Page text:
Race Days. I am easily motivated to do training runs especially after thinking about where I was 3 years ago with my weight. Race day is something unique. The vibe and energy of the crowds can do amazing things for a runner. My adrenaline goes through the roof, all of the training I have done leading up to a race pours out of me on race day.


What is your favorite running app?

It used to be Under Armour’s, Map My Fitness but now it is Strava. The amount of information Strava provides is amazing. Plus, the community aspect of it lets you interact with your runner friends also on Strava. I think it’s pretty cool! LOL!

Can you share the most helpful piece of advice you've ever received? 

Fear is your worst enemy. Conquer fear and you will conquer life. To this day I haven't conquered all my fears but each fear I face, I know I am becoming a better person! 

"I am a busy person just like most of you are! But I refuse to let that stop me. Get out and make time for yourself. Exercise, run and make that the best part of your day!" -CatRunsNYC

"I am a busy person just like most of you are! But I refuse to let that stop me. Get out and make time for yourself. Exercise, run and make that the best part of your day!" -CatRunsNYC

What is your proudest personal and professional accomplishment? 

Definitely, my proudest personal accomplishment is buying my own home. Growing up my mom couldn’t afford her own house. Professionally, while I have managed to land a successful job for many years, I still think my proudest professional moment is still to come. While I have done well for myself professionally, I can’t say I am passionate about those accomplishments. The best is yet to come from me!  

You are established and have a successful career in finance. What's next for you?

Successful doesn’t necessarily mean gratifying. While my career has allowed me to live comfortably and reach goals I have aspired for, there is a personal satisfaction I still need to be fulfilled. I want to help others in general. I want to share the knowledge I’ve amassed over the years. Running and motivational know-how is what comes to mind when asked what I want to share. I also want to help young folks who may be misguided or not have the solid family structure to guide them. I can’t pinpoint how I will do this. Therein lies a challenge for me and right now, that challenge has been accepted!!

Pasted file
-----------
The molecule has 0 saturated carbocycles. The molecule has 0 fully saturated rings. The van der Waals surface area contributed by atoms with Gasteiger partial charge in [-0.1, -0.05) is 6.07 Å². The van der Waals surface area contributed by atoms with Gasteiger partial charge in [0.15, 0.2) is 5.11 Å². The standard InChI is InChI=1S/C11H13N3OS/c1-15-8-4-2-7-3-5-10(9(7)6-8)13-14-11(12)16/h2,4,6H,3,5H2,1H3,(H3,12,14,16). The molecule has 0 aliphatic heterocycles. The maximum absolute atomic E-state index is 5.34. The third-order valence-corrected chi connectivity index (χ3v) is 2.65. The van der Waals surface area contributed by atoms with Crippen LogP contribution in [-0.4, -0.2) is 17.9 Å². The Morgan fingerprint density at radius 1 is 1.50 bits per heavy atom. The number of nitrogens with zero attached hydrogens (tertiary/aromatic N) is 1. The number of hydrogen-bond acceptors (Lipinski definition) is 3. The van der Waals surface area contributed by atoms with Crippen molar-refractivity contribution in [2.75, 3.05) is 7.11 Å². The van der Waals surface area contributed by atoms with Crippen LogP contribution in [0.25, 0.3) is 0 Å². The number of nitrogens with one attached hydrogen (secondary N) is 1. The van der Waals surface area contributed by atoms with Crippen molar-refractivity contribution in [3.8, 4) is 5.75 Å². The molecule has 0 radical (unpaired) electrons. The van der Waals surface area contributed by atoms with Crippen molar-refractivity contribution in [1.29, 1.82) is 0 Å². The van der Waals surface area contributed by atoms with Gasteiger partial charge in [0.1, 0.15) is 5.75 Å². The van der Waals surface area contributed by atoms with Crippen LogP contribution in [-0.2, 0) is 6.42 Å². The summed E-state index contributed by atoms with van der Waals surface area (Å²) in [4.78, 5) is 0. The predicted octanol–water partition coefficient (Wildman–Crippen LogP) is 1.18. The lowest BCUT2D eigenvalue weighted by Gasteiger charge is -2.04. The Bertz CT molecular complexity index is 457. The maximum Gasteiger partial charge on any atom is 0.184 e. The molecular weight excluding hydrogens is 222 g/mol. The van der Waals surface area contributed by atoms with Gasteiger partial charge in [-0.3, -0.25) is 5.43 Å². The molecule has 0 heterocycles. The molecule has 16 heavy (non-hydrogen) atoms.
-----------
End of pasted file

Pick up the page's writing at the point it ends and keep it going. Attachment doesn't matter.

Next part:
What is your favorite motivational/inspirational quote? 

“In running, it doesn’t matter whether you come in first, in the middle of the pack, or last. You can say, ‘I have finished.’ There is a lot of satisfaction in that.”
— - Fred Lebow

I love this quote because it applies to runners in general and obviously you know I love running. It also speaks to the notion of seeing things through to the end. It bothers me when people start something and never finish it. They never see their potential. And if you finish it and it wasn’t the outcome you liked, well at least you know that now and it’s onto the next thing. 

In one word describe yourself: 

Man, one word! I can think of phrases, like always thinking of the next move. But one word? Energetic 

Scroll Down To Connect with Cesar and Facebook Groups! 


Did you enjoy this blog? 

Are you interested in signing up for Mindbsoa? 

To Connect with Cesar Trelles


Instagram: @catrunsnyc_2018 & @werunnycrc

Twitter: @catrunsnyc 

I also have FB groups for upcoming races folks are enjoying. They are as follows:

We Run NYC Running Club:

United NYC Half Marathon:

Brooklyn Half Marathon:

NYC Marathon:

Terry Chiplin, Healthy Living Ambassador, Runner, Ultra Entrepreneur

Terry is a running coach and life coach and is also the owner of Active at Altitude, in addition to, being a director, member, training partner and facilitator for The US Trail Running Conference & the Official Training Partner for Vacation Races. Over the years, Terry has become an ambassador for healthy living. activacuity (his latest development) is not just for runners, but for all performance athletes seeking to enhance their focus, confidence, and experience. Thanks to, LinkedIn, I was able to connect with Terry, who lives in Colorado.  We shared personal stories about our history, struggles, and experiences. Terry is a remarkable individual with whom I couldn't be more grateful to connect and share his story. I think the universe is telling me I need to make a trip to The Rockies! 

Written on your Facebook: 

Every moment of our lives we have a choice... I choose to be alive and in the present and to be thankful for all that I have been given.

What does living in the present mean to you and where might you be today, without running in your life?